10 things you need to know before markets open in Australia and Asia

Photo: Paul Morigi/ Getty Images for Fortune/ Time Inc.

Good morning. Here’s what’s happening as Monday begins.

First, the scoreboard (8:00am AEDT):

• Dow: 20822 +12 (+0.05%)
• S&P 500: 2367 +3.5 (+0.2%)
• SPI 200 Futures (March – delayed pricing): 5,702,5 -46 (-0.8%)
• AUD/USD: 0.7669 -0.0045 (-0.6%)

And the news.

1. Stocks may extend losing streak: Australian stocks are set to open lower notwithstanding Wall Street’s 11-day winning run, the most since 1987. Investors are turning cautious ahead of US president Donald Trump’s Congressional address this week. Markets are counting on him to reveal pro-growth policies including tax cuts and any disappointment could lead to an unwind of the Trump trade that has spurred risk appetite.

2. Data today:
It is GDP week in Australia, which releases business indicators on Monday. National Australia Bank puts out its survey on inventories. New Zealand has visitors arrival. US has pending home sales and durable goods orders. Euro area has consumer and business confidence, loan growth and services and economic sentiment. UK releases house prices.

3. Company news:
QBE Insurance and Lend Lease report results. American Tower Corp. releases earnings in US.

4. Fed speak: Dallas Federal Reserve Bank President Robert Kaplan participates in a moderated discussion.

5. Iron Ore pullback may be over:
Iron ore spot markets continued to slide on Friday, notching up a third consecutive decline in the process. But with Chinese iron ore futures soaring on Friday evening, it points to the likelihood of a rebound in spot markets today. According to Metal Bulletin, the spot price for benchmark 62% fines fell 0.92% to $90.50 a tonne, extending the decline from the multi-year high of $94.86 a tonne stuck on Tuesday to 4.6%.

6. Aussie dollar in resistance zone:
Australian dollar has failed to break convincingly above the 77 cent level, sliding lower against the US dollar on Friday evening despite yet another decline in US bond yields.

7. Grand champions of currency manipulation: Trump called China the “grand champions” of currency manipulation — and China responded. Chinese Foreign Ministry spokesman Geng Shuang said he hoped the US could “fully and correctly” view the exchange-rate issue. “China has no intention of seeking foreign trade advantages via an intentional devaluation of the renminbi. There is no basis for the continued devaluation of the renminbi,” he told a daily media briefing in Beijing.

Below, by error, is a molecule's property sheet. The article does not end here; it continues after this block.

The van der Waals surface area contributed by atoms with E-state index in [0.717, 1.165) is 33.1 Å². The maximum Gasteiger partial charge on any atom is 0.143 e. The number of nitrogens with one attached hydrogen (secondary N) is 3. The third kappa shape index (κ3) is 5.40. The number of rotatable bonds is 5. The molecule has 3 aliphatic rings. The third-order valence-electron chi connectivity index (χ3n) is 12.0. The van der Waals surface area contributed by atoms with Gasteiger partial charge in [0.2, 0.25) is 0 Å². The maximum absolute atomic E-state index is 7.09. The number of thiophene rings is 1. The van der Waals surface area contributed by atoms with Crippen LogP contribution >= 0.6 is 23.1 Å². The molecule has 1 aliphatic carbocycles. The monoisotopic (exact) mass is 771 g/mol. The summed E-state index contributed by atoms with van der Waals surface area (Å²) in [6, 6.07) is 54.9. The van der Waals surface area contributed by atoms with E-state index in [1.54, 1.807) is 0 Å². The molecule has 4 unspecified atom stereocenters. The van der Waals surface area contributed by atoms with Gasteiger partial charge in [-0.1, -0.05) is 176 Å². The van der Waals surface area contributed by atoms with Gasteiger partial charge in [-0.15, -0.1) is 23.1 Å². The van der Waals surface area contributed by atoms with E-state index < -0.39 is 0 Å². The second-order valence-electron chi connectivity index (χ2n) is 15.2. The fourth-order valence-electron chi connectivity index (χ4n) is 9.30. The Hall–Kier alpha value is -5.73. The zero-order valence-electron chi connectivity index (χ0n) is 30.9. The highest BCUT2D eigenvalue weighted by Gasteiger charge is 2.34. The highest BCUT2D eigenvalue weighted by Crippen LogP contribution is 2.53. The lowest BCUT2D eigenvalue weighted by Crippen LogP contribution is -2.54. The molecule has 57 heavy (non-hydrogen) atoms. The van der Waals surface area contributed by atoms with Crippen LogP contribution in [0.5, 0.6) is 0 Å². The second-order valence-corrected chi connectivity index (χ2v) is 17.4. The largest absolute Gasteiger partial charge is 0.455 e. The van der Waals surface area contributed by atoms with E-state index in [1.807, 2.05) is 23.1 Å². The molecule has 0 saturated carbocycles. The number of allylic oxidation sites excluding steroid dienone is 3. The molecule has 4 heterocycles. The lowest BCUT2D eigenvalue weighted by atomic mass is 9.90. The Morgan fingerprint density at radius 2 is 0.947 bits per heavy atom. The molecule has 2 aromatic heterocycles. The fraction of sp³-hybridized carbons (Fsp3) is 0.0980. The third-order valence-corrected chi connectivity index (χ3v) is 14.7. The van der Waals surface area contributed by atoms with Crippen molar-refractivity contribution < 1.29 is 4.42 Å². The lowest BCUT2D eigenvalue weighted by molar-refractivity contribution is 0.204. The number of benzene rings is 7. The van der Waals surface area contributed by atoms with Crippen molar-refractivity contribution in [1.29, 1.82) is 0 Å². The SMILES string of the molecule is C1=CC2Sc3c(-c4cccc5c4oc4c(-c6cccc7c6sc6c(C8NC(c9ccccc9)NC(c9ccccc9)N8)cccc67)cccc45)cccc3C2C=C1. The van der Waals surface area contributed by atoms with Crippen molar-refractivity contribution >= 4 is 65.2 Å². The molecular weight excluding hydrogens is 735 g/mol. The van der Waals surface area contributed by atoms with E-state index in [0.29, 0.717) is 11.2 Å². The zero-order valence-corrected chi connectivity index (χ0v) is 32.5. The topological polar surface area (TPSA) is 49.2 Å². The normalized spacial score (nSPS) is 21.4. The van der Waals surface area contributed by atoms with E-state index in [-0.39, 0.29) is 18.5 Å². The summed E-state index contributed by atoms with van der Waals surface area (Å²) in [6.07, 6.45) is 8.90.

8. Buffet says hedge fund managers taking in all profits:
Investors have wasted about $US100 billion over the past decade in the search for superior performance, Warren Buffet says. His contention is twofold: active hedge fund managers’ fees crimp returns for their clients, and the promise of outperformance falls short when stacked against the S&P 500.

Here are more wise words from the sage of Omaha:

The best book he read last year was Shoe Dog by Nike’s Phil Knight.

9. Bitcoin hovered around all-time highs again:
The cryptocurrency rose amid the expectation that the US Securities and Exchange Commission will approve at least one of the three proposed bitcoin-focused exchange-traded funds by a March 11 deadline. Analysts have warned that the SEC’s decision is uncertain.

10. Troubling omens for the British economy:
Writing in Oxford’s weekly briefing for the UK, economist Martin Beck argues that despite the strong headline figures in recent economic data, there are some signs that the impact of the vote for Brexit may finally be starting to filter into the habits of British consumers. Separately, JPMorgan says the proposed plan to lower corporation tax to keep Britain competitive after Brexit would be “no silver bullet for a hard Brexit.”

Here’s the Monday bonus:
Queen Mary 2 returns to Sydney.

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